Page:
In an effort to continue the work started by FITCAM in 2009, the University of Buea's top management is financing the training of the university of Buea students on Public Service Integrity and Nonviolence Discipline; leading up to the creation of an 'Anti-Corruption and Nonviolence Discipline Club in UB as of March 2015. A complete payment of all arrears owed members of the University of Buea Anti-Corruption Sub-Committees have been made, to be followed by a second training for the Committees by April 2015 financed by the University of Buea's Department for Internal Control and Evaluation.
vcAccording to the Vice Chancellor of the University, Dr Nalova Lyonga; UB needs to clean up its acts in order to achieve its full potential as the premier University of Cameroon. In the views of FITCAM which is collaborating with the university on these UB clean up initiatives, Cameroon as a nation has a vast number of young people, whose education is critical to its social and economic development. It is vital that they experience a system that is fair and clean of corruption, enabling them to achieve their potential, and providing an example of excellence at the start of their careers. A new certificate course program on Anti-Corruption will soon be implemented by midyear-2015 through a partnership between the University of Buea and FITCAM under the University's Department of Economics and Management Studies.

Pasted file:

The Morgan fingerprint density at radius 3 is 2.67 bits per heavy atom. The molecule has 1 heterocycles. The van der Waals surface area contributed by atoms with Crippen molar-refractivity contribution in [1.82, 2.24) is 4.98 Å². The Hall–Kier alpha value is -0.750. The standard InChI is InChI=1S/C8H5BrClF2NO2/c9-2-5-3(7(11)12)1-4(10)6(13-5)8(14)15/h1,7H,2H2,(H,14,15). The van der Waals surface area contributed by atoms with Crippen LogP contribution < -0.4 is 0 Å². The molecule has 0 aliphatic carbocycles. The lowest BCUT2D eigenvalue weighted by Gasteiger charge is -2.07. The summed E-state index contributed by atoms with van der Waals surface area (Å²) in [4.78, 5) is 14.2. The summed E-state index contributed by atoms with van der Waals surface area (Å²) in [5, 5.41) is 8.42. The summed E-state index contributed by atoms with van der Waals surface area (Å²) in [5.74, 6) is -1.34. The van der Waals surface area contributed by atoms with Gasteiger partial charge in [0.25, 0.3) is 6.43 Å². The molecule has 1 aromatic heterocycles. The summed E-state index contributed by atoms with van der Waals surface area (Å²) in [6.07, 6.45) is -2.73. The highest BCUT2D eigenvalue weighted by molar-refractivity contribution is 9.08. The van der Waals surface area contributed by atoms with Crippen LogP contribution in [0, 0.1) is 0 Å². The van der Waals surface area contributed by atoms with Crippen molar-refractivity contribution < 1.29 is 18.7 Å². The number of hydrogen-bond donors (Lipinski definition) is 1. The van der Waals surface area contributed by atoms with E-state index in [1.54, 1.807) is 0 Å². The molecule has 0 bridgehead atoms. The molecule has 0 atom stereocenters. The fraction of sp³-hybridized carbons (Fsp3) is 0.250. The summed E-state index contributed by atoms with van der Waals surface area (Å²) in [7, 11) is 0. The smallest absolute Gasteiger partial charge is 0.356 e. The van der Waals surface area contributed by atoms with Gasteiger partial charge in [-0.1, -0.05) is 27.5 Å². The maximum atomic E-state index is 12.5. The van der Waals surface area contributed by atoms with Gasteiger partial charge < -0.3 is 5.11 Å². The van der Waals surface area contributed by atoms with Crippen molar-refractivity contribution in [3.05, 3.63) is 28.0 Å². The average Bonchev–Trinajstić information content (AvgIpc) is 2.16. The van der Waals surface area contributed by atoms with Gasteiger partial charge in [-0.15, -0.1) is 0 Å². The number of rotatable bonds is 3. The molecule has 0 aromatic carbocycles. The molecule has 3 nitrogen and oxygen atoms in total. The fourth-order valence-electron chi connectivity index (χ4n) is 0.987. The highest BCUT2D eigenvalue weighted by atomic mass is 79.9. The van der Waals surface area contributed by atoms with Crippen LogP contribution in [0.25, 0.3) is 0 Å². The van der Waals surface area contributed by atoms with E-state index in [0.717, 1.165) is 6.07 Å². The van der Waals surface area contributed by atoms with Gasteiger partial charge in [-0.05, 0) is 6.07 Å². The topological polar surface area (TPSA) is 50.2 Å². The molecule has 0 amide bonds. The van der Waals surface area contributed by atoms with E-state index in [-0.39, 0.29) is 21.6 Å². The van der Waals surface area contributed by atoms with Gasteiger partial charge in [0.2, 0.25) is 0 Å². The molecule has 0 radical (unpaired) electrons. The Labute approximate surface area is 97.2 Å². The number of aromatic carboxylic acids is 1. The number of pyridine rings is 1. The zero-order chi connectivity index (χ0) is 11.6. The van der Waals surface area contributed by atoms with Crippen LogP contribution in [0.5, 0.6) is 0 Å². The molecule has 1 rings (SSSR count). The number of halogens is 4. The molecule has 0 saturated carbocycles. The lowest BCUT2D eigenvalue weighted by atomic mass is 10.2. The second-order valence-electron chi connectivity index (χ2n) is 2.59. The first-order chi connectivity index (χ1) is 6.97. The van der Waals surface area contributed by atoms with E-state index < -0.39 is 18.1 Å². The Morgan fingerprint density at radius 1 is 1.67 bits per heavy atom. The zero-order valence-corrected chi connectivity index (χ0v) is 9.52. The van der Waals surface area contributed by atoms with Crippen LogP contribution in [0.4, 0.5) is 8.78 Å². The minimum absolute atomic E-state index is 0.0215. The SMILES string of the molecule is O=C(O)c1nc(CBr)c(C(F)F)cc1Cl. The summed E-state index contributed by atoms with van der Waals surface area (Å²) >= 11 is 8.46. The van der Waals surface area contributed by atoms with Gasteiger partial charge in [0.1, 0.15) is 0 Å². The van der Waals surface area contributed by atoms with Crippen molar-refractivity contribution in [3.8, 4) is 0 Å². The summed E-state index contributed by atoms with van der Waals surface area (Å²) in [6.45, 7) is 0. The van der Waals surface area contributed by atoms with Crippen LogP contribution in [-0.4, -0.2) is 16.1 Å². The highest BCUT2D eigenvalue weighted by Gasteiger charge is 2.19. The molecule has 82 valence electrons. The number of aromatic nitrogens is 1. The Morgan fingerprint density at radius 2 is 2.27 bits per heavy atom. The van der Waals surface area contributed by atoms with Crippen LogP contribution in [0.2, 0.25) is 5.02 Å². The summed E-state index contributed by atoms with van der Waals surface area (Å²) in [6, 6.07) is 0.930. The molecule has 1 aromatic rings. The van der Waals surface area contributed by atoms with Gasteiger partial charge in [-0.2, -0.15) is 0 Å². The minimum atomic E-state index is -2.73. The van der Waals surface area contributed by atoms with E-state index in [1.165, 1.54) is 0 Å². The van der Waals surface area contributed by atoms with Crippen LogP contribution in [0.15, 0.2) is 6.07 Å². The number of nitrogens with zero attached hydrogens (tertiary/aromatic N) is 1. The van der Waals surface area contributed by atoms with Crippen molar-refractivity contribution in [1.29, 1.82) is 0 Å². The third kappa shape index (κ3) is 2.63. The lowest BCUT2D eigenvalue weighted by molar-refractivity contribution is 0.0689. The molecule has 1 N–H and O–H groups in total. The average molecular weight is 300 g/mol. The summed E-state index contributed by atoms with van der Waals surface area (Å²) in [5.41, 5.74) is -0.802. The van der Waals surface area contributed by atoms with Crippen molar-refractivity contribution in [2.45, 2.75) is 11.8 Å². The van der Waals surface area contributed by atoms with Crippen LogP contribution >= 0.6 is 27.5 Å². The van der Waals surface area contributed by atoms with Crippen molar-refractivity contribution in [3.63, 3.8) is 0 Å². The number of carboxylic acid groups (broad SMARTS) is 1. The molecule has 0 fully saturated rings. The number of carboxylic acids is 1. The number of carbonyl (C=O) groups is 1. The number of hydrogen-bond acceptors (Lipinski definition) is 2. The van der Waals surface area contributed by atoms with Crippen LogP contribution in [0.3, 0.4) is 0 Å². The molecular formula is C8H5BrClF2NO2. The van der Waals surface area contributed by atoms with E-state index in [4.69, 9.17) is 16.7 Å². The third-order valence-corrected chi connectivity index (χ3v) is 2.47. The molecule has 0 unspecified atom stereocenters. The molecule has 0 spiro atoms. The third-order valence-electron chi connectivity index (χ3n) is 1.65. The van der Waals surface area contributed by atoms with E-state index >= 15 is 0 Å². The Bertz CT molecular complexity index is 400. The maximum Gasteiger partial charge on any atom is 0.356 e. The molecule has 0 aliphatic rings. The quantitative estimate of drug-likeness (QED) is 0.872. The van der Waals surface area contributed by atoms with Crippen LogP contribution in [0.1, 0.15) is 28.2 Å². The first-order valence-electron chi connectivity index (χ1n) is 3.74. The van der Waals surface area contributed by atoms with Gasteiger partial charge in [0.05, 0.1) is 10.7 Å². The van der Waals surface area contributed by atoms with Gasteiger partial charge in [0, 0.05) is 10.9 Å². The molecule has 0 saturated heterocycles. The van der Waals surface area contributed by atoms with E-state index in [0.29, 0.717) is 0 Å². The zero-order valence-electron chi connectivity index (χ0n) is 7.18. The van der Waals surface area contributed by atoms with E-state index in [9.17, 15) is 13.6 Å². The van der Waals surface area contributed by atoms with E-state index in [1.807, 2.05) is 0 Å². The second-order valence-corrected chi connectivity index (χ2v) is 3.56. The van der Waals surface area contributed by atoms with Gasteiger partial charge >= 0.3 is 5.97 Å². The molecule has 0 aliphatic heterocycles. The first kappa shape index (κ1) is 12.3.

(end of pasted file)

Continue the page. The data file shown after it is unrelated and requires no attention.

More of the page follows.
Through persistence and dedication our Team has learned that constructive engagement with public officials works much better than confrontation and denouncing malpractice, especially in a context where the whistle-blower has little or no protection. Howbeit, we have equally learned that constructive engagement does not come about automatically, since it is based on mutual trust and commitment to a common goal of avoiding waste of financial and other scares resources. Rather, constructive engagement and its gains come about when, in their battle for accountability and transparency civil society actors learn to remain persistent and dedicated.
Also leaders or organizations working against corruption should be able to identify actors (a person or group of people) within organizations and public service institutions (even within those that strongly oppose anti-corruption activities) who can engage their active support and advocacy in addressing identified corrupt practice.
For us we belief that Anti-Corruption should not just be perceived as a mechanism for intervention when aiming for development and poverty reduction but rather an ideological framework that is capable of leading our societies and economies in ways that points to all that 'our lives and well-being are all interrelated and sustainability depends on how we effectively manage both our human and environmental resources.
Stephen Nkem Asek
Country Director